Nutrient balance, energy utilization, and composition of weight gain in very-low-birth-weight infants fed pooled human milk or a preterm formula

J Pediatr. 1984 Jul;105(1):79-85. doi: 10.1016/s0022-3476(84)80368-6.


Growth, protein, and energy balances were studied in two groups of very-low-birth-weight premature infants fed pooled pasteurized human milk (HM) or a preterm formula (PF). Each infant was studied at 33 and 36 weeks gestational age with a combined technique of nutrient balance and indirect calorimetry measurement. Weight and length gains were higher with PF than with HM, but head circumference growth was similar with both milks. Although the volume of milk given was lower, energy intake was higher with PF than with HM in both studies (126 to 130 vs 103 to 109 kcal/kg/day). Percentage of energy absorbed was better with PF than with HM (94% vs 84%) at 33 weeks, and similar (95%) with both milks at 36 weeks. Energy expenditure, which had increased from 33 weeks to 36 weeks, was higher with PF than with HM (57 to 63 vs 46 to 52 kcal/kg/day) during both studies. Energy retention accounted for about 50% of energy absorbed with both milks, but was higher with PF than with HM (60 vs 40 to 50 kcal/kg/day) in both studies, and resulted in fat accretion well above that seen during intrauterine growth for both milks in both studies. Protein intake was higher with PF than with HM (3.1 vs 2.4 gm/kg/day) in both studies, giving a protein accretion similar to the intrauterine accretion with PF (2.2 gm/kg/day), but lower with HM. Our results suggest that the nutritional value of pooled pasteurized human milk for VLBW infants should be reconsidered, especially because of its low protein content, and that energy density of preterm formulas must be questioned in view of elevated fat deposition.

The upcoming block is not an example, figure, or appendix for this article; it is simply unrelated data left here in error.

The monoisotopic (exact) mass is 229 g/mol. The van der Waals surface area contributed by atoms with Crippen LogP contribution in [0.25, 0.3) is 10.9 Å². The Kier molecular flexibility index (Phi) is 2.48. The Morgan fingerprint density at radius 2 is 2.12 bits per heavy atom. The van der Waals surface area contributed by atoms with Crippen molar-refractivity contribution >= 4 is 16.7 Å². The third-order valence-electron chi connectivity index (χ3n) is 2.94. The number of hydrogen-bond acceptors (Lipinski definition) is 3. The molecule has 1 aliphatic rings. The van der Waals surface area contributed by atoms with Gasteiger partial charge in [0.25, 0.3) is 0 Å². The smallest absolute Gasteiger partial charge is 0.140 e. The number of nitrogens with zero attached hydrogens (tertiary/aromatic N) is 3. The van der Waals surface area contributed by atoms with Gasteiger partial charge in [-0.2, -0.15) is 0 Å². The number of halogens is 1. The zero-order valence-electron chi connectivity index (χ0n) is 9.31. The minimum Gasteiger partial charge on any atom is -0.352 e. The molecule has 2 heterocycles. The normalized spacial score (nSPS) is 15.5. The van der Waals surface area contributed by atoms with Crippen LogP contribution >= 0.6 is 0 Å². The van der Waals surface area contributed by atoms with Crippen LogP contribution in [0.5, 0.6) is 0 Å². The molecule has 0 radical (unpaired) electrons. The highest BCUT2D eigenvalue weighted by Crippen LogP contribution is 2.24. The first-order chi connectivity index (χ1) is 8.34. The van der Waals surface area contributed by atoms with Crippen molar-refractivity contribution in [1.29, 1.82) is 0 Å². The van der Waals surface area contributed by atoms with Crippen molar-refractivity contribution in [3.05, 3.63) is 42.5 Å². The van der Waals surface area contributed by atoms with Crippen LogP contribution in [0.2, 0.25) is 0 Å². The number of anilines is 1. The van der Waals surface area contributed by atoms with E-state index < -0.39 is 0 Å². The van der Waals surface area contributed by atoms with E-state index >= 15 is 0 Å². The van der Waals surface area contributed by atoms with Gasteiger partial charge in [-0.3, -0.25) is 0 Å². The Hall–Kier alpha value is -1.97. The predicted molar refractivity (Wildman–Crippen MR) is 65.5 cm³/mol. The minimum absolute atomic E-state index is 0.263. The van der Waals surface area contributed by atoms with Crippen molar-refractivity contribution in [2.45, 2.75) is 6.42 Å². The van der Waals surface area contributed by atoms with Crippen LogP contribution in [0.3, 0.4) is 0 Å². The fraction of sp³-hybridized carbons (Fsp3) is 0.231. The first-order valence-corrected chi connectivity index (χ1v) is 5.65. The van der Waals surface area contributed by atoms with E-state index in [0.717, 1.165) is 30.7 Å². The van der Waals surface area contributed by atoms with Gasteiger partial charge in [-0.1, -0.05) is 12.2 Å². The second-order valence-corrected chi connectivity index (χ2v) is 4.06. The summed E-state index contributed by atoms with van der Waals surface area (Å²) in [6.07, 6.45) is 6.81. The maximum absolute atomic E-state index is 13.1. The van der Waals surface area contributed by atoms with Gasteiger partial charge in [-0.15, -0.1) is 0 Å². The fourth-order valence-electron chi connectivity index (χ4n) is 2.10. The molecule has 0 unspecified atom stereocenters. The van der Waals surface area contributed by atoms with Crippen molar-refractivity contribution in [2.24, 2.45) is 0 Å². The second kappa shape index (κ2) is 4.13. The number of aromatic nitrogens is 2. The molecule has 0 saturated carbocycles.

Publication types

  • Clinical Trial
  • Comparative Study
  • Controlled Clinical Trial
  • Research Support, Non-U.S. Gov't

MeSH terms

  • Anthropometry
  • Body Weight
  • Energy Metabolism
  • Growth
  • Head / anatomy & histology
  • Humans
  • Infant Food*
  • Infant Nutritional Physiological Phenomena*
  • Infant, Low Birth Weight*
  • Infant, Newborn
  • Male
  • Milk, Human / metabolism*